Patients with APL should be monitored for long-term survivorship issues. Those who stay in remission for >3 years experience a low incidence of relapse.12 However, long-term medical issues may include cardiac complications from treatment with anthracyclines and fertility issues related to chemotherapy treatment. Psychosocial issues from a past diagnosis of cancer may also be present, such as lingering financial obligations, or strain on a marriage or partner relationship. Specific information on medical issues of survivors was reported in a study of 185 patients with APL who achieved complete remission that lasted ≥3 years after their initial treatment between 1991 and 2010; 60% of these patients were treated without chemotherapy and 40% with chemotherapy.12 At the 3-year mark, the new medical conditions that the non–chemotherapy-treated patients developed were hypertension (39%); cardiac disease (including coronary artery disease, myocardial infarctions, and arrhythmias in 11%), renal insufficiency (3%), diabetes mellitus (25%), hematologic disorders (8%), pulmonary disorders (5%), and neurologic disorders (9%). The new medical problems that were present at the 3-year mark in the chemotherapy-treated patients included hypertension (19%), cardiac disease (7%), diabetes mellitus (7%), and neurologic disorders (7%). At the 3-year mark, the patients who were treated without chemotherapy were on a median of 3 medications; those treated with chemotherapy were on a median of 0 medications.

In some cases, patients and practitioners may need to engage in a conversation about referral to a hospice program if the patient’s medical situation suggests that it is necessary.

Conclusion

APL is a variant of AML with specific morphology and abnormality on chromosomes 15 and 17. If a patient is not immediately and appropriately diagnosed and treated, the disease can be fatal because of the risk for hemorrhage and bleeding complications. APL was once a very deadly form of leukemia because it was not well understood. However, in recent decades, much research has been done to understand the pathology and treatment of the disease, which has led to its being one of the most curable forms of leukemia. The ONN plays a vital role in decreasing time to diagnosis and treatment, as well as supporting patients throughout the 3 phases of treatment and onto long-term survivorship. It is imperative that the nurse navigator be familiar with the pathology of APL, risk factors, treatment options, and complications associated with the disease itself, as well as the side effects of treatment. A strong knowledge base will promote understanding of the need for close monitoring, collaboration between specialty providers, and education of the patient.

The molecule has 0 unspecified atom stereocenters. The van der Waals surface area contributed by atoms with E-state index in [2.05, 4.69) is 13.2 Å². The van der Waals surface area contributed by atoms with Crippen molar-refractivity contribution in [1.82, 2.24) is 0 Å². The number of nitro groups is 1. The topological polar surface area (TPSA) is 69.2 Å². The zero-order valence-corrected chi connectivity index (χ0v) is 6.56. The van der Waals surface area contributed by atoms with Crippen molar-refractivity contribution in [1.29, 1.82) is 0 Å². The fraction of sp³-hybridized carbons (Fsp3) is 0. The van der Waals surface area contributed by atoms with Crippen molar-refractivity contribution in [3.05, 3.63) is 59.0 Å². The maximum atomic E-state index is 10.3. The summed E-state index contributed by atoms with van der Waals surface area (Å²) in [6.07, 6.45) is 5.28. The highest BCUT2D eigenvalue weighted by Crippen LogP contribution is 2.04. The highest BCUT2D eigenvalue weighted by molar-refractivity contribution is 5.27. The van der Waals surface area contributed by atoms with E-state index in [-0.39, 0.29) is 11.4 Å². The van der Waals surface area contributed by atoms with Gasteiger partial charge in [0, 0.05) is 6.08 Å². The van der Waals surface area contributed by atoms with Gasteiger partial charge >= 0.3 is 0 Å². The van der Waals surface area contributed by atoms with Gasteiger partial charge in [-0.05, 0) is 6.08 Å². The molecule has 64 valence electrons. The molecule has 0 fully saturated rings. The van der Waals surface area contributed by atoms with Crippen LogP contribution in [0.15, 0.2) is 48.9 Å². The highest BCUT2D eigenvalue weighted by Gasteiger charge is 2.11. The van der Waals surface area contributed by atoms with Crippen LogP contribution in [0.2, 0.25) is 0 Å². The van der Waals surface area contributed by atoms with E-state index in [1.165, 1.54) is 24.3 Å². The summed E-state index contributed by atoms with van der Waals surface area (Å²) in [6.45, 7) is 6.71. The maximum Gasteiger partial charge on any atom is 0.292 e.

References

1. Sanz MA, Grimwade D, Tallman MS, et al. Management of acute promyelocytic leukemia: recommendations from an expert panel on behalf of the European LeukemiaNet. Blood. 2009;113:1875-1891.
2. Sanz MA, Montesinos P. Risk-adapted treatment for low- and intermediate-risk acute promyelocytic leukemia. Clin Lymphoma Myeloma Leuk. 2010;10(Suppl 3):S130-S134.
3. Douer D. The epidemiology of acute promyelocytic leukaemia. Best Pract Res Clin Haematol. 2003;16:357-367.
4. Lo-Coco F, Cicconi L. History of acute promyelocytic leukemia: a tale of endless revolution. Mediterr J Hematol Infect Dis. 2011;3:e2011067.
5. Bennett JM, Catovsky D, Daniel MT, et al. Proposed revised criteria for the classification of acute myeloid leukemia. A report of the French-American-British Cooperative Group. Ann Intern Med. 1985;103:620-625.
6. Wang ZY, Chen Z. Acute promyelocytic leukemia: from highly fatal to highly curable. Blood. 2008;111:2505-2515.
7. National Comprehensive Cancer Network. NCCN Clinical Practice Guidelines in Oncology: Acute Myeloid Leukemia. Version 1.2015. www.nccn.org. Accessed August 31, 2015.
8. Walker DK, Held-Warmkessel J. Acute promyelocytic leukemia: an overview with implications for oncology nurses. Clin J Oncol Nurs. 2010;14:747-759.
9. Association of Community Cancer Centers. Acute promyelocytic leukemia: resources and tools for the multidisciplinary team. www.accc-cancer.org/resources/APL-EffectivePractices.asp. Accessed August 31, 2015.
10. McCraw B. Diagnosing disseminated intravascular coagulopathy in acute promyelocytic leukemia. Clin J Oncol Nurs. 2008;12:717-720.
11. Barbui T, Falanga A. Disseminated intravascular coagulation in acute leukemia. Semin Thromb Hemost. 2001;27:593-604.
12. Shetty AV, Ravandi F, Alapati N, et al. Survivorship in APL: outcomes of acute promyelocytic leukemia patients after maintaining complete remission for at least 3 years. Blood. 2014;124:Abstract 954.